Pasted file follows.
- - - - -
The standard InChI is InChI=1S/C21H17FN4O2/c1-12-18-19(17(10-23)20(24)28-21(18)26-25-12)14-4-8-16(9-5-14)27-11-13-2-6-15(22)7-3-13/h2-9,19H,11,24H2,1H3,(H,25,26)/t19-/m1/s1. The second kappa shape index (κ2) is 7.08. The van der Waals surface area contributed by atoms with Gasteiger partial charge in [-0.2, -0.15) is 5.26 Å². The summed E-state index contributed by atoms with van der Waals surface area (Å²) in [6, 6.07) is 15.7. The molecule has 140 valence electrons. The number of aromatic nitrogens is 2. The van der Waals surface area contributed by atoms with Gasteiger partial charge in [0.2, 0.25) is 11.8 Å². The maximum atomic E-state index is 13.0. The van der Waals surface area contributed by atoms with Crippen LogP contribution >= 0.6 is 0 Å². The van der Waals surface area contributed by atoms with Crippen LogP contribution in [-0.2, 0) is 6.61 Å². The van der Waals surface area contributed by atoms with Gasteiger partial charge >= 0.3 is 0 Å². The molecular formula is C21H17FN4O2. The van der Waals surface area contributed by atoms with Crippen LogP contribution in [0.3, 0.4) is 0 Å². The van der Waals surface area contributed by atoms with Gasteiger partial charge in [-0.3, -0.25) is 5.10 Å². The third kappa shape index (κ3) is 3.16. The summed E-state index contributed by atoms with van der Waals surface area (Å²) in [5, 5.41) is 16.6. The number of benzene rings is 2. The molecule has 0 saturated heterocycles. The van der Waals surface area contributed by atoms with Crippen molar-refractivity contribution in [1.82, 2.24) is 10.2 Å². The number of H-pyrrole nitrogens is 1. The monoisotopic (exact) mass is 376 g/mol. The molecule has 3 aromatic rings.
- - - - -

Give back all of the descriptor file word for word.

The standard InChI is InChI=1S/C21H17FN4O2/c1-12-18-19(17(10-23)20(24)28-21(18)26-25-12)14-4-8-16(9-5-14)27-11-13-2-6-15(22)7-3-13/h2-9,19H,11,24H2,1H3,(H,25,26)/t19-/m1/s1. The second kappa shape index (κ2) is 7.08. The van der Waals surface area contributed by atoms with Gasteiger partial charge in [-0.2, -0.15) is 5.26 Å². The summed E-state index contributed by atoms with van der Waals surface area (Å²) in [6, 6.07) is 15.7. The molecule has 140 valence electrons. The number of aromatic nitrogens is 2. The van der Waals surface area contributed by atoms with Gasteiger partial charge in [0.2, 0.25) is 11.8 Å². The maximum atomic E-state index is 13.0. The van der Waals surface area contributed by atoms with Crippen LogP contribution >= 0.6 is 0 Å². The van der Waals surface area contributed by atoms with Crippen LogP contribution in [-0.2, 0) is 6.61 Å². The van der Waals surface area contributed by atoms with Gasteiger partial charge >= 0.3 is 0 Å². The molecular formula is C21H17FN4O2. The van der Waals surface area contributed by atoms with Crippen LogP contribution in [0.3, 0.4) is 0 Å². The van der Waals surface area contributed by atoms with Gasteiger partial charge in [-0.3, -0.25) is 5.10 Å². The third kappa shape index (κ3) is 3.16. The summed E-state index contributed by atoms with van der Waals surface area (Å²) in [5, 5.41) is 16.6. The number of benzene rings is 2. The molecule has 0 saturated heterocycles. The van der Waals surface area contributed by atoms with Crippen molar-refractivity contribution in [1.82, 2.24) is 10.2 Å². The number of H-pyrrole nitrogens is 1. The monoisotopic (exact) mass is 376 g/mol. The molecule has 3 aromatic rings.